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IBM warms to social networking

Can MySpace show IBM how to sell collaboration software? Lotus GM Michael Rhodin thinks so.

Martin LaMonica Former Staff writer, CNET News
Martin LaMonica is a senior writer covering green tech and cutting-edge technologies. He joined CNET in 2002 to cover enterprise IT and Web development and was previously executive editor of IT publication InfoWorld.
Martin LaMonica
4 min read
IBM is building social networking tools into its collaboration software in an effort to bring the concepts of Web 2.0 and online communities inside corporations.

In the coming weeks, IBM's Lotus division will announce updates designed to encourage ad-hoc communications among a customer's staff, Michael Rhodin, the general manager of IBM's Lotus division, told CNET News.com.

The guiding idea behind the effort is to help people tap into the collective knowledge of their co-workers, in much the way consumer social networking sites like MySpace and Facebook connect people online.

"The real phenomenon of Web 2.0 is the concept of community," Rhodin said. "What if you could create tools that allow you to tap into the collaborative wisdom of a community?"

IBM's collaboration software--namely, its Notes client software, Sametime instant messaging, and Web portal software--will gain capabilities from a project called IBM Community Tools, Rhodin said.

These tools, due out in the "near future," will allow an individual worker to ask a group of colleagues if they know the answer a specific question, he said. Later versions will make use of IBM's Dogear, a social bookmarking system to help different communities share information.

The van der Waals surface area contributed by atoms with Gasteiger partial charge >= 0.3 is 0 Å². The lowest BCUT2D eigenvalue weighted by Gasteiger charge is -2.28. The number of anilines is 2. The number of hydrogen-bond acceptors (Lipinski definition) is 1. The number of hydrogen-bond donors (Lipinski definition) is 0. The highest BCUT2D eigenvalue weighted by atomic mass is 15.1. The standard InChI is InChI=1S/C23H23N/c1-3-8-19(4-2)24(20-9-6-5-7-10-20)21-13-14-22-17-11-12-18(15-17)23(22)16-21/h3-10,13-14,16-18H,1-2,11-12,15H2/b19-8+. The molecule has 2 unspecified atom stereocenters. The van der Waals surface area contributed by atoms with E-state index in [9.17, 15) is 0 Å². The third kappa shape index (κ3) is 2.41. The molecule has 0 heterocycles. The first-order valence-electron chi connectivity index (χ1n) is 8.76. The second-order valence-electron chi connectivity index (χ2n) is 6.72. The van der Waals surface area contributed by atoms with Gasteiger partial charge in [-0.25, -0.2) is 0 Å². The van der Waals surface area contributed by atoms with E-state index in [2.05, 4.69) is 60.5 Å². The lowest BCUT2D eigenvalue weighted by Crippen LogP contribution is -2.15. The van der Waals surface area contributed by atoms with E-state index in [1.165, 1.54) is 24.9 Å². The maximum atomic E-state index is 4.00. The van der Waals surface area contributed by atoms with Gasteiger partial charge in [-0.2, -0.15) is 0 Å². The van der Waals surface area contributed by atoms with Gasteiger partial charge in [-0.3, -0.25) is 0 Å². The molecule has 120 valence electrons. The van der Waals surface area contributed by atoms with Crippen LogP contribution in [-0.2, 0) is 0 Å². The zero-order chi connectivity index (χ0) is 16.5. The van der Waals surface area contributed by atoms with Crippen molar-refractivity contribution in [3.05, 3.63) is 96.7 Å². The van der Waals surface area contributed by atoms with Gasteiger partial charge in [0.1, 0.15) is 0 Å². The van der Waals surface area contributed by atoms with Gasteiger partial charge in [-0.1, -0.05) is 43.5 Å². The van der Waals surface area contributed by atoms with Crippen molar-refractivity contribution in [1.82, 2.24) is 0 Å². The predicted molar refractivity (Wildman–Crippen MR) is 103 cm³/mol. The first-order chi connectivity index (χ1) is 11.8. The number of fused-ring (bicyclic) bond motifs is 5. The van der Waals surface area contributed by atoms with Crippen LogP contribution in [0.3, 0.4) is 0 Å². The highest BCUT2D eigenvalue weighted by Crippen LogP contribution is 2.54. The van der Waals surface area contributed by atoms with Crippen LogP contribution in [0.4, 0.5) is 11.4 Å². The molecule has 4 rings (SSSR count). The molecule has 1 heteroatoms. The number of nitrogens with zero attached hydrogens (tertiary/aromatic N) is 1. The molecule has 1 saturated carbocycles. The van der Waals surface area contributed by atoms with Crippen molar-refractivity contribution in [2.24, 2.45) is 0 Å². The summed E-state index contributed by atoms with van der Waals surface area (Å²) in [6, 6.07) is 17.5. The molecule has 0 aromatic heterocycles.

Software vendors, including IBM, Microsoft and Adobe Systems, are cherry picking ideas from the consumer Web to stimulate sales of their corporate software.

Michael Rhodin Michael Rhodin

Each is working on collaboration techniques common to the Web, such as sharing bookmarks, group discussions and tagging. They are building these into products aimed at businesses, noted Karen Hobert, an analyst at the Burton Group.

That's a break from the traditional approach of using content management systems or relying on e-mail for collaboration. And it's a development that could make life a lot easier for people using the software, Hobert said.

"Instead of making users go to a specific tool to get something done, they are making the interfaces to (social networking services) more open and integrated, so users can work from their preferred tool," she said, "so you can interface with your workspace from a mobile device or when you're offline with your laptop."

Knowledge management redux?
In some regards, IBM's embrace of social networking represents another pass at "knowledge management," which promised to make businesses more productive by allowing workers to connect with subject experts or find relevant information.

Those efforts, however, failed to deliver on the goals because they were too structured and mandated, Rhodin said.